Reconsidering commonly used stimuli in speech perception experiments

Matthew B. Winn, Richard A. Wright

Research output: Contribution to journalArticlepeer-review

2 Scopus citations


This paper examines some commonly used stimuli in speech perception experiments and raises questions about their use, or about the interpretations of previous results. The takeaway messages are: 1) the Hillenbrand vowels represent a particular dialect rather than a gold standard, and English vowels contain spectral dynamics that have been largely underappreciated, 2) the /ɑ/ context is very common but not clearly superior as a context for testing consonant perception, 3) /ɑ/ is particularly problematic when testing voice-onset-time perception because it introduces strong confounds in the formant transitions, 4) /dɑ/ is grossly overrepresented in neurophysiological studies and yet is insufficient as a generalized proxy for "speech perception,"and 5) digit tests and matrix sentences including the coordinate response measure are systematically insensitive to important patterns in speech perception. Each of these stimulus sets and concepts is described with careful attention to their unique value and also cases where they might be misunderstood or over-interpreted.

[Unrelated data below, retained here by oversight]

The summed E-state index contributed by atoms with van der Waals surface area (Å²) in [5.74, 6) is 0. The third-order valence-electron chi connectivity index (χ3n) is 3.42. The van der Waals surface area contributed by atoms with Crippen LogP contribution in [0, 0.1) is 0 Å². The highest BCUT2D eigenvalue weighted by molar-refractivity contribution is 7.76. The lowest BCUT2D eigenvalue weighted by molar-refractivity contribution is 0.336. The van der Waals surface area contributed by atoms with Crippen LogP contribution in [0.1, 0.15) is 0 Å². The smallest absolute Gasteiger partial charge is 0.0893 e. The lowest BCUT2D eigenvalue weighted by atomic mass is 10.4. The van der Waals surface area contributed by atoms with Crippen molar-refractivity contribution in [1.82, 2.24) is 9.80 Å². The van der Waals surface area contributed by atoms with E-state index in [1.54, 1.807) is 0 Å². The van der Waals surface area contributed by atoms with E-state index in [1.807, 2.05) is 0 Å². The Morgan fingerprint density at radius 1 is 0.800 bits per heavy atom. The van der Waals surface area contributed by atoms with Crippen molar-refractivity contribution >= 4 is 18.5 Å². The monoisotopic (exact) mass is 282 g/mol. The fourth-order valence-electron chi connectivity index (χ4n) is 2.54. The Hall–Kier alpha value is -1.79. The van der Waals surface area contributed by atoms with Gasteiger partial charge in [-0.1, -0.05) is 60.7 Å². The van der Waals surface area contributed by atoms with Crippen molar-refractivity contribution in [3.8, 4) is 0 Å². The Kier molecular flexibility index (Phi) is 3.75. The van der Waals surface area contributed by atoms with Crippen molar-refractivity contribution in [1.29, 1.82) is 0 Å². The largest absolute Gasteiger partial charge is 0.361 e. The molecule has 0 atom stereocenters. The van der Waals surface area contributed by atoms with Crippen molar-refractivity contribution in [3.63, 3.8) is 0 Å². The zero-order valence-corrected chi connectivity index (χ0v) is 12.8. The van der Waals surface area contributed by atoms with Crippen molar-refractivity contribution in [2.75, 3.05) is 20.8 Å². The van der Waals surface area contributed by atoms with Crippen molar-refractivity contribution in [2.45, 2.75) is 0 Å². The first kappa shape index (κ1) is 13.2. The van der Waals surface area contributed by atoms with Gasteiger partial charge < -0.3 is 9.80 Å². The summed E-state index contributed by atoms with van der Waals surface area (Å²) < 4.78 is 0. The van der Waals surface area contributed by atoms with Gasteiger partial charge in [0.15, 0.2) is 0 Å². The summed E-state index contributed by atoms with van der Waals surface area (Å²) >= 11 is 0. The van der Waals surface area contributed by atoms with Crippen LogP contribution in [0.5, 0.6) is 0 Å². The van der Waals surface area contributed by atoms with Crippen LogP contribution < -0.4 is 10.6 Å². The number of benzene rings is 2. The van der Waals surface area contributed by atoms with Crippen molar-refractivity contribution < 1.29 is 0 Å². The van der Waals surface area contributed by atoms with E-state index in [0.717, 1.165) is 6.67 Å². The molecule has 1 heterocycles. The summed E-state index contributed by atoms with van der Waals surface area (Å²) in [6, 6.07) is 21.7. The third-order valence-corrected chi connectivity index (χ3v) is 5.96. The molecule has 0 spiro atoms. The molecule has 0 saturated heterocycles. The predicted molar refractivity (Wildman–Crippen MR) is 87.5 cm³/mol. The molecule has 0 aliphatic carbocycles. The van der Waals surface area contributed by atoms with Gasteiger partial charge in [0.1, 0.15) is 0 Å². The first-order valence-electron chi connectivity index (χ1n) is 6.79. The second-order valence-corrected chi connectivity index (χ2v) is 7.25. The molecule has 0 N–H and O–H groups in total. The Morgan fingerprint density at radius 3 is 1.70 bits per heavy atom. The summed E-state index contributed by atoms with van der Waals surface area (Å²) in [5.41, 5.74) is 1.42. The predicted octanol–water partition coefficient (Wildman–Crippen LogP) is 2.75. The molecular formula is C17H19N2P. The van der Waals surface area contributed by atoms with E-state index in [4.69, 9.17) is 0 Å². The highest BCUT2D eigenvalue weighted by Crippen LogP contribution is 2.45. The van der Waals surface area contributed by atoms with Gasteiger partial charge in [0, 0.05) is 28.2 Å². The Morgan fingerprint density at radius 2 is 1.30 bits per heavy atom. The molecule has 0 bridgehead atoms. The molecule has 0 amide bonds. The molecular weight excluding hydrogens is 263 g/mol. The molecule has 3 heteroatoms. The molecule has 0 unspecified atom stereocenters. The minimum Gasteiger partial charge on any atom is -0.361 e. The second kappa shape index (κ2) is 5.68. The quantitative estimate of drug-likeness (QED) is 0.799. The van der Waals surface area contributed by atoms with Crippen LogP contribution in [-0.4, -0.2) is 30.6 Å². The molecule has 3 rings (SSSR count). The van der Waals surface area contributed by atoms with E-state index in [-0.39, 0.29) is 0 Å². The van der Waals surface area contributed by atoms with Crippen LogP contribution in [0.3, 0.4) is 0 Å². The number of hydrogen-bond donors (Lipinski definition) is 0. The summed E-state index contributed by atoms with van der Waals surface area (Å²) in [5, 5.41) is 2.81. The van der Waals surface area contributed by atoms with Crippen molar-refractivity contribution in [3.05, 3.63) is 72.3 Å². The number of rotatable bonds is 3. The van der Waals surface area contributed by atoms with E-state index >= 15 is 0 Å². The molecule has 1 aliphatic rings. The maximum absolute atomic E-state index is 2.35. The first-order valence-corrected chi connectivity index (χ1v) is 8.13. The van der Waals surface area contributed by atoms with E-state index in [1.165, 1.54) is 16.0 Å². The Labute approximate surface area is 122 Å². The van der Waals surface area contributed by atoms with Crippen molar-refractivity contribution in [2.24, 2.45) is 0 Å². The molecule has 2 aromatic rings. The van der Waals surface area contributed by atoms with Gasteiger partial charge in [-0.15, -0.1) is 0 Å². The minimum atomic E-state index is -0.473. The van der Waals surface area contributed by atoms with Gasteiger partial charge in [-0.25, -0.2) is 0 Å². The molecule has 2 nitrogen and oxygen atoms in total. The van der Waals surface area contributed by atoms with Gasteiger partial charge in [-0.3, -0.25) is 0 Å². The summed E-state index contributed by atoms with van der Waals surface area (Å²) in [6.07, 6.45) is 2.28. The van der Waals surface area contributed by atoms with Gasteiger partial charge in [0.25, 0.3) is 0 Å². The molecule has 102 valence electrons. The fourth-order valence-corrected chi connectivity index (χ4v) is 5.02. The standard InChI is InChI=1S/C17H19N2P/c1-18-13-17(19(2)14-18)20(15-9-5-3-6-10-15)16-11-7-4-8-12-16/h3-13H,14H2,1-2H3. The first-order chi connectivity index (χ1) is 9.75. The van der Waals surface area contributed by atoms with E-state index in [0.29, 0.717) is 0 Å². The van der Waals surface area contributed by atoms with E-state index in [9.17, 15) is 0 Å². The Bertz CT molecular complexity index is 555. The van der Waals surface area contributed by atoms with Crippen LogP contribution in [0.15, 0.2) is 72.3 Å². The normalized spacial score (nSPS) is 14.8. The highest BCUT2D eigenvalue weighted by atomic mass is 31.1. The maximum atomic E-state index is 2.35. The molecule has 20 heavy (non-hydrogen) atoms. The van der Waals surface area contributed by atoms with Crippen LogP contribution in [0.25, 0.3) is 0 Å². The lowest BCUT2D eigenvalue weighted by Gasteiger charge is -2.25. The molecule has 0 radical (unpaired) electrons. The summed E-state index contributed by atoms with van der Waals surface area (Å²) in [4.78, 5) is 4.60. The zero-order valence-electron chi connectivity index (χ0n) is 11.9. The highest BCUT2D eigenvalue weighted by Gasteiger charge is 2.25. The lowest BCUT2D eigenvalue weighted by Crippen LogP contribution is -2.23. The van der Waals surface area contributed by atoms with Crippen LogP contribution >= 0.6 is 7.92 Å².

Original languageEnglish (US)
Pages (from-to)1394-1403
Number of pages10
JournalJournal of the Acoustical Society of America
Issue number3
StatePublished - Sep 1 2022

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© 2022 Acoustical Society of America.

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